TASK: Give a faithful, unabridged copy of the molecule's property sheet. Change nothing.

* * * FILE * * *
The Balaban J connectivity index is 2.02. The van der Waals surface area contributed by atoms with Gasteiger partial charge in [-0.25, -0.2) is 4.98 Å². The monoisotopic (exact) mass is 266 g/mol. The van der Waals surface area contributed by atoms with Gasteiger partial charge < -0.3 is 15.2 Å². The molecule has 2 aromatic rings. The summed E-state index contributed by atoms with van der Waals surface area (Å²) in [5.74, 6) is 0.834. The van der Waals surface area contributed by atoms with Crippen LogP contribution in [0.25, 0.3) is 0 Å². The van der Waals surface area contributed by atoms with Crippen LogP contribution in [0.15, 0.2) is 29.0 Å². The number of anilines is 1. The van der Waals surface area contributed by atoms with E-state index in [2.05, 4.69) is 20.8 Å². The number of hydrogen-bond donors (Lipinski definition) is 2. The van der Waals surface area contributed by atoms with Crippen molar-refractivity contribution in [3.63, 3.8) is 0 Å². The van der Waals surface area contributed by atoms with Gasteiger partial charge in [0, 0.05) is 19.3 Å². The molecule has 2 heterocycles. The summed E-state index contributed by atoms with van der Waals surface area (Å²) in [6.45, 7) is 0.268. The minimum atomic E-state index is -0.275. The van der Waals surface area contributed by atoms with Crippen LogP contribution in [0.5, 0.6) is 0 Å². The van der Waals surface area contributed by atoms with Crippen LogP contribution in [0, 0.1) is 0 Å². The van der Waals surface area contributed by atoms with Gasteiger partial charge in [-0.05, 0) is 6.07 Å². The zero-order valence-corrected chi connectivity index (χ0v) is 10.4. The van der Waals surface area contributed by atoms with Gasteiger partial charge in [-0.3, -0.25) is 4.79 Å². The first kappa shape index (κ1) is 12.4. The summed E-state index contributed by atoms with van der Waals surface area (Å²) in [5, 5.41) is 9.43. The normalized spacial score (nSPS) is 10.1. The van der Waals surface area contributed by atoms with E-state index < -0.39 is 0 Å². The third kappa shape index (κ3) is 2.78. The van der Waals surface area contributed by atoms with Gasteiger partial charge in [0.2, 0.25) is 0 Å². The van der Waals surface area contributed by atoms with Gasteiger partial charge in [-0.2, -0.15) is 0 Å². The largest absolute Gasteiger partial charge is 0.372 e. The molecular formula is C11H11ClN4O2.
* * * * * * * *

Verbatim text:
The Balaban J connectivity index is 2.02. The van der Waals surface area contributed by atoms with Gasteiger partial charge in [-0.25, -0.2) is 4.98 Å². The monoisotopic (exact) mass is 266 g/mol. The van der Waals surface area contributed by atoms with Gasteiger partial charge < -0.3 is 15.2 Å². The molecule has 2 aromatic rings. The summed E-state index contributed by atoms with van der Waals surface area (Å²) in [5.74, 6) is 0.834. The van der Waals surface area contributed by atoms with Crippen LogP contribution in [0.25, 0.3) is 0 Å². The van der Waals surface area contributed by atoms with Crippen LogP contribution in [0.15, 0.2) is 29.0 Å². The number of anilines is 1. The van der Waals surface area contributed by atoms with E-state index in [2.05, 4.69) is 20.8 Å². The number of hydrogen-bond donors (Lipinski definition) is 2. The van der Waals surface area contributed by atoms with Crippen molar-refractivity contribution in [3.63, 3.8) is 0 Å². The van der Waals surface area contributed by atoms with Gasteiger partial charge in [0, 0.05) is 19.3 Å². The molecule has 2 heterocycles. The summed E-state index contributed by atoms with van der Waals surface area (Å²) in [6.45, 7) is 0.268. The minimum atomic E-state index is -0.275. The van der Waals surface area contributed by atoms with Crippen LogP contribution in [0.5, 0.6) is 0 Å². The van der Waals surface area contributed by atoms with Crippen LogP contribution in [0, 0.1) is 0 Å². The van der Waals surface area contributed by atoms with Gasteiger partial charge in [-0.05, 0) is 6.07 Å². The zero-order valence-corrected chi connectivity index (χ0v) is 10.4. The van der Waals surface area contributed by atoms with Gasteiger partial charge in [-0.3, -0.25) is 4.79 Å². The first kappa shape index (κ1) is 12.4. The summed E-state index contributed by atoms with van der Waals surface area (Å²) in [5, 5.41) is 9.43. The normalized spacial score (nSPS) is 10.1. The van der Waals surface area contributed by atoms with E-state index < -0.39 is 0 Å². The third kappa shape index (κ3) is 2.78. The van der Waals surface area contributed by atoms with Gasteiger partial charge in [0.2, 0.25) is 0 Å². The van der Waals surface area contributed by atoms with Gasteiger partial charge in [-0.2, -0.15) is 0 Å². The largest absolute Gasteiger partial charge is 0.372 e. The molecular formula is C11H11ClN4O2.